by Thomas L Snyder
New Years Day marks the commissioning, in 1950, of the first female medical officer in the United States Navy. On this date, Mary T Sproul was appointed a Lieutenant, junior grade. And this is all I know about Dr Sproul. The internet provides us no further information about this Navy pioneer, though ten years later, a Commander in the Medical Service Corps with the identical name, is listed as author of a paper the use of frozen red blood cells, published in the Archives of Surgery (Arch Surg. 1960;81(1):151-154). Could this be the very same Mary T Sproul? I hope to answer this mystery in the near future.
While four members of the Sisters of Mercy served as nurses aboard the Navy hospital ship Red Rover in the Civil War, it was not until the Spanish America War in 1898 that four women (three were medical students at Johns Hopkins, one a pre-medical student at MIT) were “regularly commissioned as nurses and so rated in the records of the Navy Department”. These women left this voluntary service at the end of hostilities, and all went on to practice medicine as civilians. There the matter lay until Congress approved the establishment of the Navy Nurse Corps, in 1908.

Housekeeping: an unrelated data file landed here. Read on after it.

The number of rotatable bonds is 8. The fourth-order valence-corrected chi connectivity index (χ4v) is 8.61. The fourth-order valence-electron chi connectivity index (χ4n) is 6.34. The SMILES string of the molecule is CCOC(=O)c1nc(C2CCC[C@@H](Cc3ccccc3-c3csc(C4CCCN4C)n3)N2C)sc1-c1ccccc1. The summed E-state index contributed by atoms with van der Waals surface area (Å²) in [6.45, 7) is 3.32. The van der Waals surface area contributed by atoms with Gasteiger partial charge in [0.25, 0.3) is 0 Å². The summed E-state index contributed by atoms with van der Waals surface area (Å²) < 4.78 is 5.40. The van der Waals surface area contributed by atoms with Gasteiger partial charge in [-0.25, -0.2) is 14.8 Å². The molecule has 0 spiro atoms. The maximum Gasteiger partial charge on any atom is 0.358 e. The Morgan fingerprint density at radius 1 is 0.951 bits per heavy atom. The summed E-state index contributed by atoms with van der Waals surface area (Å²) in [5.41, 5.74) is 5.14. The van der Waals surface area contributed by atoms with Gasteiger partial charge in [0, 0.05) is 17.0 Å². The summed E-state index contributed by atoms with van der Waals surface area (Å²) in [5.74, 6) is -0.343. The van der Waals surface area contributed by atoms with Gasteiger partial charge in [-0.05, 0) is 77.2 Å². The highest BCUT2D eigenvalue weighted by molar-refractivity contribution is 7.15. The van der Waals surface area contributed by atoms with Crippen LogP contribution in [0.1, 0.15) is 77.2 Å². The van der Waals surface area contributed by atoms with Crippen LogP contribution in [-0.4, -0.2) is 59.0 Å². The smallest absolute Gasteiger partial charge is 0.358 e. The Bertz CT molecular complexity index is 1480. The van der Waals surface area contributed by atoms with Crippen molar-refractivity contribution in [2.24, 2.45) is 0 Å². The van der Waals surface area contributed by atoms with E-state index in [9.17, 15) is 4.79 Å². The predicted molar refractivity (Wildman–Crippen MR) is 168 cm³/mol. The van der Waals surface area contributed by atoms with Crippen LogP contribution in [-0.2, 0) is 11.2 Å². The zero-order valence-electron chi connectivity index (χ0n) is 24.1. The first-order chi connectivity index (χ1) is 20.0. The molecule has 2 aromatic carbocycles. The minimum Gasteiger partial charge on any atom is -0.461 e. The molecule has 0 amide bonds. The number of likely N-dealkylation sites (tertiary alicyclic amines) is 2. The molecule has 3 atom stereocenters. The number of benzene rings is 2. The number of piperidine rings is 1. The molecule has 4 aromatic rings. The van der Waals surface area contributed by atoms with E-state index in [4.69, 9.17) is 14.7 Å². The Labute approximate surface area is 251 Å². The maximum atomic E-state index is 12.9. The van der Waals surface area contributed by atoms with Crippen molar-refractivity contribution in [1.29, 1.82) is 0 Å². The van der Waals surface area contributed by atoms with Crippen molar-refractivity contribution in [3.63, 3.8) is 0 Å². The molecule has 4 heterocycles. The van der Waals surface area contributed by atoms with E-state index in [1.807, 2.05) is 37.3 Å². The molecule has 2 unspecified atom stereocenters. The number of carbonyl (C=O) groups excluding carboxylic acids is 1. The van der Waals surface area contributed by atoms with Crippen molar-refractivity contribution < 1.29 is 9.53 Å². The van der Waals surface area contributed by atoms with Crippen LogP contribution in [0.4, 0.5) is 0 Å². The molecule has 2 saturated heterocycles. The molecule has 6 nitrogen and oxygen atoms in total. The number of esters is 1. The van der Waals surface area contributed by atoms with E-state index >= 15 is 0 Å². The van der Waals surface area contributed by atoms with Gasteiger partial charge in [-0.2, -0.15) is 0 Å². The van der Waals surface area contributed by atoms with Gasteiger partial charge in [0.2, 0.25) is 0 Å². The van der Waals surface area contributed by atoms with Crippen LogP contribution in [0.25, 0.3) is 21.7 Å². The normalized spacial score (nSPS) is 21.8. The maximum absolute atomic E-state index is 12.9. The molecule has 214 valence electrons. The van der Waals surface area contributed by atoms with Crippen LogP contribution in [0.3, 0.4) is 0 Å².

The service of women enlisted in the Medical Department came with the establishment of the rating of “Yeoman (F)” in the Naval Shore Defense Reserve in 1917. These women were recruited to provide secretarial skills and to free up enlisted men for service in combat roles. According to a World War II Navy press release, of 11,275 Yeoman(F)s
on active service at the end of that war, five had “enlisted in the Bureau of Medicine and Surgery, served with hospital units in France”. The record does not state if these women worked with patients, or provided valuable clerking skills.
Women enlisted serving in direct patient care roles appears to date from 1943, when WAVES (Women Accepted for Voluntary Emergency Service) with prior medical experience were introduced into the service. The appointment of women to the Navy Hospital Corps had to await permissive legislation, in the form of Public Law 625. Hospital Corpsman First Class Ruth Flora receives that distinction.
It wasn’t until 1952 that women were commissioned in the Medical Service Corps, five years after Congress approved the establishment of the fifth “Corps” of the Navy Medical Department (the others are Medical, Dental, Nurse–all officers, and Hospital–enlisted personnel).
©2011 by Thomas L Snyder